We've got an old records system on an AS/400 that needed the data migrated. Short of writing a fully custom app to allow editing (due to the legal need to provide redaction capability forever), we needed some kind of front end. We have a robust document management system that provides all of the retention, security, search, redaction, and managed access features that we need. We looked at a ton of options, and this was the best fit.
So, I set about turning the data into a series of reports and feeding them into the system using their SDK. The first iteration just about killed the report server. At that point I learned how to generate reports locally on my batch machine, and how to do it in parallel. The new process resulted in the queues on the server being filled up, and the resources being saturated. Everything ground to a halt. My next lesson was in tuning the import process to not be so hard on the servers. The next hurdle was, in importing a couple of hundred million files, the SAN hosting the application's storage ran out of inodes. Every server hitting that storage location had a fit. There wasn't a lot I could do about that, but after the operations team cleared the issue, add that to the list of things I know to think about for the future.
I learned about a lot of neat things during that project. It gave me a ton of great lessons that I wouldn't have learned if stuff hadn't have broken.
Brought down a couple warehouses for companies you've definitely heard of because our deployment strategy was to TeamViewer to customer site > Drop patched dlls. Not much QA there.
I am guilty of the old Update without a "Where" statement on a accounting production database (there was no staging environment at all).
And working previously on IT (more hardware stuff), I plugged a computer to the network, and somehow it caused an IP conflict between the computer and a software license server, which crashed the software on every computer in the network. That one caused lots of mayhem all through the building.
I saw this earlier and thought I was just going to read along and nod to some relatable content. Then visual studio hiccuped and I watched the entire bin folder start throwing errors because vs thought half the files were deleted. Somehow the project builds without them but it won't publish and I wasted enough time trying to fix it that I could have recreated the whole project
I was trying top delete a set of scripts in a subdirectory and typing faster than I thought led me to delete all of the scripts in our build server. I stood up immediately after realizing and walked over to the most senior developer on our team to tell him, and he said that it was no big deal. It was rsync'd to the secondary server and he could bring the scripts back with a vintage of just last night.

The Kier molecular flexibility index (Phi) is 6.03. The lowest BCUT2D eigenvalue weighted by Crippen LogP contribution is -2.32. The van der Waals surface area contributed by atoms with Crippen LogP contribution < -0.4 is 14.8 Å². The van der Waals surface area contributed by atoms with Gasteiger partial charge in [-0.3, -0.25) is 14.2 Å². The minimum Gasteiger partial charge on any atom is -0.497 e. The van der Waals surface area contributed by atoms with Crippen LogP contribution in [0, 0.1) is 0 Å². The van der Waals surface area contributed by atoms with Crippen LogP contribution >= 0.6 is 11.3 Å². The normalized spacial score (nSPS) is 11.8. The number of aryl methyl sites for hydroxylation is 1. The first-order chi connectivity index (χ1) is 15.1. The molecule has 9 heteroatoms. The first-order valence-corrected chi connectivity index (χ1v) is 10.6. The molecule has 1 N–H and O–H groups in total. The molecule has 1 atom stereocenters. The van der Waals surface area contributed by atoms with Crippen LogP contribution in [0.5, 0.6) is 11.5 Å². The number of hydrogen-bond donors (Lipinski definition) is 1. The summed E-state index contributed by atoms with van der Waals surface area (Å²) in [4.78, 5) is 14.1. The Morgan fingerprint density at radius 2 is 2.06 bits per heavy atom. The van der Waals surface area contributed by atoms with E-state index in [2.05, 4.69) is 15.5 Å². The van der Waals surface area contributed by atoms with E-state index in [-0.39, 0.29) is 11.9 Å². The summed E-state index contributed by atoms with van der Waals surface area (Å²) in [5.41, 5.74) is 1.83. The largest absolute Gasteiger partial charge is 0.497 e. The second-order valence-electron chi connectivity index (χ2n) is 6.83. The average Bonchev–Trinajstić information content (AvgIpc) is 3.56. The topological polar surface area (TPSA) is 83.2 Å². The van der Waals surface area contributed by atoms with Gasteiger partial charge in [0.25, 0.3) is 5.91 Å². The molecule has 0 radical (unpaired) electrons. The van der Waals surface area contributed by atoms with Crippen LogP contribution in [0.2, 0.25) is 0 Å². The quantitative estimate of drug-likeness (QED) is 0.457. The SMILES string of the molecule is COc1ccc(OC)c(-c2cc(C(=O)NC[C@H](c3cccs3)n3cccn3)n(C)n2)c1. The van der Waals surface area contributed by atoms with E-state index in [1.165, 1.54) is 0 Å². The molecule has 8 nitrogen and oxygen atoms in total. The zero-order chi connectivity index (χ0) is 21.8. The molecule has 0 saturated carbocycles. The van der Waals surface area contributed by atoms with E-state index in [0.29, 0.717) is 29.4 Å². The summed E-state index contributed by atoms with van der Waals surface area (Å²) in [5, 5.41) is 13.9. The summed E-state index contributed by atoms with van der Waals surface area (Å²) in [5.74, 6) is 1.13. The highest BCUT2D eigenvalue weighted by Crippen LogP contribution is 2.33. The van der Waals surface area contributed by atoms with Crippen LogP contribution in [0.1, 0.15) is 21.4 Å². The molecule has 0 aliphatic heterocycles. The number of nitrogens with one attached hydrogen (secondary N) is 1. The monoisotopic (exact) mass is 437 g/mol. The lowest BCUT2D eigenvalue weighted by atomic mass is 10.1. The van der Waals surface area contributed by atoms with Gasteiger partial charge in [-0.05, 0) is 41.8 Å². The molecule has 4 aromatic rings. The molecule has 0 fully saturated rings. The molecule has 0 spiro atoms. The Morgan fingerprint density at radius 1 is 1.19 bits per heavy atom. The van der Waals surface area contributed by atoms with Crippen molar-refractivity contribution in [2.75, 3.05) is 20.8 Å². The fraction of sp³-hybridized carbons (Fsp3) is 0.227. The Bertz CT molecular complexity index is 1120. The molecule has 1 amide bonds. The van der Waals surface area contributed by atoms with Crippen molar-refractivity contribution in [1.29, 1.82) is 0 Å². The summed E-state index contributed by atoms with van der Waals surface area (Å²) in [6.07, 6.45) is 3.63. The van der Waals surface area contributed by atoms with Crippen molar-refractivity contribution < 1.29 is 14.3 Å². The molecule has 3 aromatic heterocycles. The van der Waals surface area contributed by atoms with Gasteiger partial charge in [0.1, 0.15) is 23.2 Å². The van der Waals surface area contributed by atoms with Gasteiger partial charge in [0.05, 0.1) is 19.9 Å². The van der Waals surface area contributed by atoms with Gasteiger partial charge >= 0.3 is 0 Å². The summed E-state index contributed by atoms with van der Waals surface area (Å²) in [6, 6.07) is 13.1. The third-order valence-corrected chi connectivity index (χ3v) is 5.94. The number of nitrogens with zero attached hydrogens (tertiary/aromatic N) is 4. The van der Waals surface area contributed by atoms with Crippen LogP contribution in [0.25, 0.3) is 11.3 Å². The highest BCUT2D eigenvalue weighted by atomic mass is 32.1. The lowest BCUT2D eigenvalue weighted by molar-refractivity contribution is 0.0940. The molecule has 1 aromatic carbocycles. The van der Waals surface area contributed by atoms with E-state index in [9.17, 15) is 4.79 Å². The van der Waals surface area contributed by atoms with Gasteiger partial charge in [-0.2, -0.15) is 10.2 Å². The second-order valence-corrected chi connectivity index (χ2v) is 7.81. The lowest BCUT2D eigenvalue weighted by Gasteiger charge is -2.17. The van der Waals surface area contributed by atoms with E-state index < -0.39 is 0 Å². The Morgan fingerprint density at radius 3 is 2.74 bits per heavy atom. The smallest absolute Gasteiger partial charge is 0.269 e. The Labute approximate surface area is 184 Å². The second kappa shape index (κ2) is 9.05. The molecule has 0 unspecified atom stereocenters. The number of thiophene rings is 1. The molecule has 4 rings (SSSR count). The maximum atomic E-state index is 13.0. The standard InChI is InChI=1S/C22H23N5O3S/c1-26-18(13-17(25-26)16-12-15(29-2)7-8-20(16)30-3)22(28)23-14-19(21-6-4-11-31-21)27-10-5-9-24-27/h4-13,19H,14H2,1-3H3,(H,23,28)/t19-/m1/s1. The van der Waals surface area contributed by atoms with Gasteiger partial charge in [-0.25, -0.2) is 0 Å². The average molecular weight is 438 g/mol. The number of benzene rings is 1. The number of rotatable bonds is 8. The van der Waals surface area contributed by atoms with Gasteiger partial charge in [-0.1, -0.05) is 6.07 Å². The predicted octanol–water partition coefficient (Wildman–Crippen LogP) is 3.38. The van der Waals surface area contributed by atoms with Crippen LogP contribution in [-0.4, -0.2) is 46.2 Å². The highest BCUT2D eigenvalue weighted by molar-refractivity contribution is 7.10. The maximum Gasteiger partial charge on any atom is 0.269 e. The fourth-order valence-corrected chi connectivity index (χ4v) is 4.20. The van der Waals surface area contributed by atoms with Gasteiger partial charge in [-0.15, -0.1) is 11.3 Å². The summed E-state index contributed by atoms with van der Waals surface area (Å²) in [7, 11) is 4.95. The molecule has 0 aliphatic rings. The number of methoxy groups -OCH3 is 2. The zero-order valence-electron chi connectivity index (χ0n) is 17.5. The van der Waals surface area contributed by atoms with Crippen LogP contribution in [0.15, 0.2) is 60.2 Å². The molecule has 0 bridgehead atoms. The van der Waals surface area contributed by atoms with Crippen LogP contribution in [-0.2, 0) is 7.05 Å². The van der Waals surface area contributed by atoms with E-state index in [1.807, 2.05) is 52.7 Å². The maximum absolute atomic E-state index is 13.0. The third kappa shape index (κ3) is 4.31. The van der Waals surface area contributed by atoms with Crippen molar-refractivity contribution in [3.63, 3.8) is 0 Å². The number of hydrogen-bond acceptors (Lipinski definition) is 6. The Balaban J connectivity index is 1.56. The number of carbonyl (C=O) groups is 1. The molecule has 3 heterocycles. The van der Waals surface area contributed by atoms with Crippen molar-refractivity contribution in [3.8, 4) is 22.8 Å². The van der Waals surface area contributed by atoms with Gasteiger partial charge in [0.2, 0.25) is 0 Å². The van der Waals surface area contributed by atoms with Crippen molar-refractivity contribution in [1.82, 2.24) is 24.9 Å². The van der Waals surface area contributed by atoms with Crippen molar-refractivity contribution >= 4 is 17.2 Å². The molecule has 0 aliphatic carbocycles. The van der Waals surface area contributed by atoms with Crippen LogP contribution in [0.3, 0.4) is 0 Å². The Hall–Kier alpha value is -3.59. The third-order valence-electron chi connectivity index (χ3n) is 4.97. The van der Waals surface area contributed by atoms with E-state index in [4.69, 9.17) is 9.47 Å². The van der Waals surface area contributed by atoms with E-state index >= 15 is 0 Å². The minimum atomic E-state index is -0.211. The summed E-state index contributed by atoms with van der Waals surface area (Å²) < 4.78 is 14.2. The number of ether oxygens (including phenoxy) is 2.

Many 💥, way too often.
Working directly in production databases is rare (and still a terrible idea) these days, but it used to be status quo.
Let's just say that I still tend to write my "WHERE" clauses first when writing SQL.
I was fixing a friends laptop and bricked it... twice. I have the same thing to my computer (with my computer the power went out during an update only for a second but it still bricked it, it went out again when i was reinstalling linux).
I once messed up the key used for a particular cache. The system worked fine with 1-2 users testing it. The first morning after going to production everything went haywire. The users were getting error messages on every screen, regardless of whether they were using the affected feature or not. Productivity ground to a halt. That was Friday. I was out of town Thursday through the following Wednesday.
I learned myself Entity Framework half a year ago because I really got tired of the way we did queries in my workplace's main product. Seems easy enough, but... Lots of fun when a seemingly innocent LINQ query refuses to do a simple join and instead fire of one query for every related item. And it doesn't slow the application down enough to be noticeable. Well, until our main products peak time in the week.. Server memory usage:📈 Our app:💥 Me that day:😓
But the occasional EF weird-stuff beats having to deal with stored procedures and stringbuilder-made query strings.